• For acoustics, floors and walls were insulated with batt, and a layer of 1/2" plywood was added above cementitious board, separated with a layer of acoustic adhesive. Acoustic adhesive was also added between two layers of gypsum wallboard hung from floor joists.
  • Air infiltration from floor system into walls was also a concern. Special blocking and air sealing was required to prevent infiltration.
  • All penetrations through walls and floors had to be specially sealed to maintain fire separation and prevent air infiltration.

At the end of the Design Development Phase, the project was over budget. The construction manager noted that structure cost was $1 million over what they had anticipated. This was largely due to the amount of gypsum wallboard required to achieve fire ratings and acoustics and the complexities of some of the light-gauge framing for shear walls. Around this time, drywall costs rose 20- 35%, adding unanticipated costs.

CM suggested we relook at a masonry bearing wall option. They noted the masonry solution was a ‘known system that gave peace of mind’.

CMU wall system

The value of the raw grey simple unparalleled CMU wall system is that it saved more than $1 million on this project. And contributed to LEED Platinum through the use of regional materials manufactured with recycled content, its thermal mass and insulated cavity wall system contributing to optimizing energy performance. Running bond CMU provides a robust structurally redundant wall system. Inherent in the block also are fire and acoustic ratings, seismic strength.

A Relook at Masonry

The design team and construction manager worked hand-in-hand to find ways to reduce cost. After seeing all of the complexities associated with the light-gauge solution, the CM suggested that we relook at a masonry bearing wall option. They noted that the masonry solution was a ‘known system that gave peace of mind’.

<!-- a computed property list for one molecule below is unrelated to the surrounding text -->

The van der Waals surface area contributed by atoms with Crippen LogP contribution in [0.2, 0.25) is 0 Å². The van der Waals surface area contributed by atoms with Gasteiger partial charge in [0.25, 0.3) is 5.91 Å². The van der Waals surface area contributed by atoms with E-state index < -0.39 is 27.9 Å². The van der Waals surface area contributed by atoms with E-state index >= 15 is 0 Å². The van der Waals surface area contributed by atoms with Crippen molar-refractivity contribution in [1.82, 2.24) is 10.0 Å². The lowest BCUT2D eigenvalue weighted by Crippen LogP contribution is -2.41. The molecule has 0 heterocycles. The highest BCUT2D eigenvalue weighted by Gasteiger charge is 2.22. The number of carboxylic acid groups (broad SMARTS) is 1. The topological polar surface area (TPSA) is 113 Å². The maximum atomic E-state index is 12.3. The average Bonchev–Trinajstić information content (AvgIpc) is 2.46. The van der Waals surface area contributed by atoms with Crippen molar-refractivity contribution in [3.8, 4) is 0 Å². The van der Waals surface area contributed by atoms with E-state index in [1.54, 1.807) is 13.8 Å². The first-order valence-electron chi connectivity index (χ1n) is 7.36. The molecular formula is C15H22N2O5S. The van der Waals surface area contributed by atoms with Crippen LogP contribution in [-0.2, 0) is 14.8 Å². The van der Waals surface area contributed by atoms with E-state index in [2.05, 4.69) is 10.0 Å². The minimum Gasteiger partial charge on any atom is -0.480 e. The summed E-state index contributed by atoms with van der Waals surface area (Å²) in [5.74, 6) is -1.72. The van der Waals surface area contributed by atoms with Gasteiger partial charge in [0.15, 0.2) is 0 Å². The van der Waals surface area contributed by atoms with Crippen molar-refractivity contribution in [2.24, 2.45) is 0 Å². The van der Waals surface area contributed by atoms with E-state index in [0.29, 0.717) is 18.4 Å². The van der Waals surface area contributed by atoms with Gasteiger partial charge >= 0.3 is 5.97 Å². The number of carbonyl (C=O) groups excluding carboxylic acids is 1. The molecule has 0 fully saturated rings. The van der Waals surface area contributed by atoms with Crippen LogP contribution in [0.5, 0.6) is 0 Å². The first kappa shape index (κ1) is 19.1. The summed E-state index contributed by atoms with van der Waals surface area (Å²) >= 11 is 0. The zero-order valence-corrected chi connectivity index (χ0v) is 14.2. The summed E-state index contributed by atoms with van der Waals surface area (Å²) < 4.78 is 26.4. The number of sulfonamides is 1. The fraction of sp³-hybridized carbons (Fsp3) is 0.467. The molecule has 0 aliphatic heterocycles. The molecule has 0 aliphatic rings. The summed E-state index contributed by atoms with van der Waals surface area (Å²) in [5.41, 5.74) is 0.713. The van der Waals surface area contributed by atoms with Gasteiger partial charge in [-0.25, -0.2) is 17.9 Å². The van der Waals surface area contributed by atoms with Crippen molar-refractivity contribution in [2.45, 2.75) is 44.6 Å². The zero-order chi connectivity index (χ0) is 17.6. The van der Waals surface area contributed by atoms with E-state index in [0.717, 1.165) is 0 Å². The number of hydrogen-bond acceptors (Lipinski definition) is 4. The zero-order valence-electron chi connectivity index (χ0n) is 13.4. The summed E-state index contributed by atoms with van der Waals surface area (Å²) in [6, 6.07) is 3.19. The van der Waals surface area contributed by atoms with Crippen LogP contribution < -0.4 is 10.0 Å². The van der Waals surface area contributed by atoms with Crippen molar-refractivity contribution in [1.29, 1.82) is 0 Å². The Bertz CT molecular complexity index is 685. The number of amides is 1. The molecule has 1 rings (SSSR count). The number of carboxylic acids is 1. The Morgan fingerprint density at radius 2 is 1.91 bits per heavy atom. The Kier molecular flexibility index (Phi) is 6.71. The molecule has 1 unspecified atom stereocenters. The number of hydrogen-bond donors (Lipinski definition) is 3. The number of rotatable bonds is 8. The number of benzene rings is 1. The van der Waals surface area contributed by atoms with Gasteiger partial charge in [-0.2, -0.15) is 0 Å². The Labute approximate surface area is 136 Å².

Reality proved to be much different than perception:

  • In reality, the added structure weight of the masonry and plank system had a relatively minor effect on the overall cost of the deep foundation system.
  • In reality, after making minor adjustments to ground-floor plan layout, major bearing and shear walls were able to extend full height of building, open parking area was still achievable by using steel frame and plank system over this area.
  • In reality, added weight and reduced ductility of the masonry system DID significantly increase seismic loads. In fact, seismic base shear increased from 150 K with the light-gauge system, to 485 K with the masonry system. However, masonry shear walls have significantly more strength than the light-gauge counterpart and were easily able to resist these higher loads with fewer masonry shear walls than with the lightgauge solution!
  • In reality, exterior walls with openings were designed using bond beam lintels, which also served as coupling beams to permit walls to act as coupled shear walls for lateral system.
  • In reality, the initial cost of masonry was considerably most cost effective. Masonry - $630 K

Masonry wall panel

Masonry wall panel

Finite element model analysis showing output for displacement

Finite element model analysis showing output for displacement

Masonry wall

Masonry wall

Strategic changes were made to the ground-floor layout to allow one of the interior corridor bearing walls to extend down through the ground-floor level. The parking area still required large open space at the ground floor. The design was changed to a masonry bearing wall structure with 8" precast plank floors with a 2" topping. 8" CMU walls were used at all upper levels, 12" CMU was used only at the lower level. At the parking area, a steel frame and plank transfer structure was utilized.

All complexities for fire rating, acoustics and air transfer were eliminated. Block inherently provide superior performance with no special detailing required